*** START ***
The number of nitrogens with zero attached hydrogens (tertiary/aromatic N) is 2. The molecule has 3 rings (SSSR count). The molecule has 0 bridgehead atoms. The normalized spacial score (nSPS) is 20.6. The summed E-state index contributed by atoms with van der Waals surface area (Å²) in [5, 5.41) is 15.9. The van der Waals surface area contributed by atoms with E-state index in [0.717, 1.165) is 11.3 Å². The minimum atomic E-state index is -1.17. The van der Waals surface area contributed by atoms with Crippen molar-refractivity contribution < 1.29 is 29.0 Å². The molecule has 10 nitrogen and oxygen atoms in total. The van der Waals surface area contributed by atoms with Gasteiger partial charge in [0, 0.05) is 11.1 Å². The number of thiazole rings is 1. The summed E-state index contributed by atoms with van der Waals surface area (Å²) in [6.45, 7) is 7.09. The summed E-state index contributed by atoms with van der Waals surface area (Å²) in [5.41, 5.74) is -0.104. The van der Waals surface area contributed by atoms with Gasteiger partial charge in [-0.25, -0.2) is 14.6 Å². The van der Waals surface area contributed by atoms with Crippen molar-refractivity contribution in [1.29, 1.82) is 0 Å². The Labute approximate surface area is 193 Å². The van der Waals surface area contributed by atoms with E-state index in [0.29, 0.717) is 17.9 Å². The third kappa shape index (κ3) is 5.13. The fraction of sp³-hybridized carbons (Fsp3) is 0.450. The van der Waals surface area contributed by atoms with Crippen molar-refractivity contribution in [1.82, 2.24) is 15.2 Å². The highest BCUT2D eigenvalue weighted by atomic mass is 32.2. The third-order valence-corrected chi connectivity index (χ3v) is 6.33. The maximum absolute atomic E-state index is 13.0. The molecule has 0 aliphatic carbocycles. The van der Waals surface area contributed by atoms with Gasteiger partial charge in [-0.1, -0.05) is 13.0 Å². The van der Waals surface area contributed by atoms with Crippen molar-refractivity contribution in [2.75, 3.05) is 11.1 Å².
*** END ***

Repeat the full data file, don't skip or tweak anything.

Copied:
The number of nitrogens with zero attached hydrogens (tertiary/aromatic N) is 2. The molecule has 3 rings (SSSR count). The molecule has 0 bridgehead atoms. The normalized spacial score (nSPS) is 20.6. The summed E-state index contributed by atoms with van der Waals surface area (Å²) in [5, 5.41) is 15.9. The van der Waals surface area contributed by atoms with E-state index in [0.717, 1.165) is 11.3 Å². The minimum atomic E-state index is -1.17. The van der Waals surface area contributed by atoms with Crippen molar-refractivity contribution < 1.29 is 29.0 Å². The molecule has 10 nitrogen and oxygen atoms in total. The van der Waals surface area contributed by atoms with Gasteiger partial charge in [0, 0.05) is 11.1 Å². The number of thiazole rings is 1. The summed E-state index contributed by atoms with van der Waals surface area (Å²) in [6.45, 7) is 7.09. The summed E-state index contributed by atoms with van der Waals surface area (Å²) in [5.41, 5.74) is -0.104. The van der Waals surface area contributed by atoms with Gasteiger partial charge in [-0.25, -0.2) is 14.6 Å². The van der Waals surface area contributed by atoms with Crippen molar-refractivity contribution in [1.29, 1.82) is 0 Å². The Labute approximate surface area is 193 Å². The van der Waals surface area contributed by atoms with E-state index in [0.29, 0.717) is 17.9 Å². The third kappa shape index (κ3) is 5.13. The fraction of sp³-hybridized carbons (Fsp3) is 0.450. The van der Waals surface area contributed by atoms with Crippen molar-refractivity contribution in [1.82, 2.24) is 15.2 Å². The highest BCUT2D eigenvalue weighted by atomic mass is 32.2. The third-order valence-corrected chi connectivity index (χ3v) is 6.33. The maximum absolute atomic E-state index is 13.0. The molecule has 0 aliphatic carbocycles. The van der Waals surface area contributed by atoms with Gasteiger partial charge in [-0.1, -0.05) is 13.0 Å². The van der Waals surface area contributed by atoms with Crippen molar-refractivity contribution in [2.75, 3.05) is 11.1 Å².